I walked Clyde, our golden retriever, this morning. My daughter, Emily, joined me. We opted for the open fields around Bertem, an, area rich in birdlife. Clyde is wonderful but he has one drawback – he smells. No, he stinks. Worse, he never misses an opportunity to roll himself in something indescribable. This morning I took my eye of him at the end of the walk and… What a pong. I had to shampoo him in the garden when we got back but the smell still lingers faintly in my nostrils.

I spent the afternoon unpacking cases and wondering how the Commission will deal with Mandelson’s departure. The suddenness of it all must be quite a shock for his staff.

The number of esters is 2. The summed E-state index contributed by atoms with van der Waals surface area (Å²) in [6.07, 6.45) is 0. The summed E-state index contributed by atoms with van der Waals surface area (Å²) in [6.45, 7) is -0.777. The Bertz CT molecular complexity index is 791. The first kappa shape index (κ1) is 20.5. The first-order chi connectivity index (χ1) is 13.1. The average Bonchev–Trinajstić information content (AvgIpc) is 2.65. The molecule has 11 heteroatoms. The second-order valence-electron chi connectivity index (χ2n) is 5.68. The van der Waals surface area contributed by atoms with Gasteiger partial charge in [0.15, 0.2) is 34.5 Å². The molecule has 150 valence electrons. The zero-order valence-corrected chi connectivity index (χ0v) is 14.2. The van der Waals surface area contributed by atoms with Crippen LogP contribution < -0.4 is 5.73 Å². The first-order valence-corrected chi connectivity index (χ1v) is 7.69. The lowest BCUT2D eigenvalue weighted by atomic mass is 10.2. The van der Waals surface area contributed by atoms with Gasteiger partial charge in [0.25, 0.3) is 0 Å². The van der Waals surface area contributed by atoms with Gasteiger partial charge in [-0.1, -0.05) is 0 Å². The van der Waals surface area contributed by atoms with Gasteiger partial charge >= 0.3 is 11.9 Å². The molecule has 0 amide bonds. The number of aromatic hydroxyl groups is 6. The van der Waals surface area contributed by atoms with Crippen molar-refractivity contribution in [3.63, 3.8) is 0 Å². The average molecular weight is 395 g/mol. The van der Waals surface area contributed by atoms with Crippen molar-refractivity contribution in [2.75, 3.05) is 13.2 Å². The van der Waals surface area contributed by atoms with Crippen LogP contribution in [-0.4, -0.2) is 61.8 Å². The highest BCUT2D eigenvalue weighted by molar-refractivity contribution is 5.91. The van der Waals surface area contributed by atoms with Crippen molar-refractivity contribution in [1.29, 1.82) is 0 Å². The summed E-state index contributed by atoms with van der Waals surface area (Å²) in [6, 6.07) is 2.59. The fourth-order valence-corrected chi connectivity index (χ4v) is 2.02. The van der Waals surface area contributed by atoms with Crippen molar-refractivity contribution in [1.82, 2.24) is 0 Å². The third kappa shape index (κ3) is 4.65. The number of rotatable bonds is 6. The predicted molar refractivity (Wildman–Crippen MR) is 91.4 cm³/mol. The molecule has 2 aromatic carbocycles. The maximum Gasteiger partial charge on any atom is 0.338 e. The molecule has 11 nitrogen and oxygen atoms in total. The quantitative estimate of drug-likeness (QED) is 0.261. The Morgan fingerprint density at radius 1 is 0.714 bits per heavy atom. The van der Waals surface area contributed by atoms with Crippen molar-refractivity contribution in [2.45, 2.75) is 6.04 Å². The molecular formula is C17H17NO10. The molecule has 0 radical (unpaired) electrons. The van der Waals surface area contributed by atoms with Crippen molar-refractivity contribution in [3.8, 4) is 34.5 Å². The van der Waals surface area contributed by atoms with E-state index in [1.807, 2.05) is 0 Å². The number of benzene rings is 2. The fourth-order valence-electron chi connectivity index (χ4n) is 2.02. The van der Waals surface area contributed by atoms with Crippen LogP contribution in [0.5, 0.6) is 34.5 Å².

It’s been a grim week for my pen friend on North Carolina’s Death Row, Walic C Thomas, and his fellow inmates. A Superior Court Judge ruled a year ago that the North Carolina Medical Board had overstepped its authority by threatening to punish physicians for participating in executions. The Board adopted the policy early last year, arguing that the profession’s code of ethics should prevent physicians from taking part in an execution. The policy effectively triggered a moratorium on the death penalty in N.C., which has not executed an inmate since August 2006 (State law requires that a doctor be present during a lethal injection and a federal judge insisted last year that a doctor should oversee the process of putting an inmate to death). But now the High Court has agreed to hear the dispute, with arguments scheduled for 18 November. Nichola Glasse, one of the angels at Lifelines, informed us that: ‘Most of our pen friends will have seen the announcement on the television or their friends will have told them, so they might need more support. I thought it best that you know what is going on now in case your pen friends stops writing, or is more depressed than usual, as this will have a huge effect on the atmosphere on the row at Central Prison.’ I bet! It’s a ghastly process and an issue to which I shall be returning.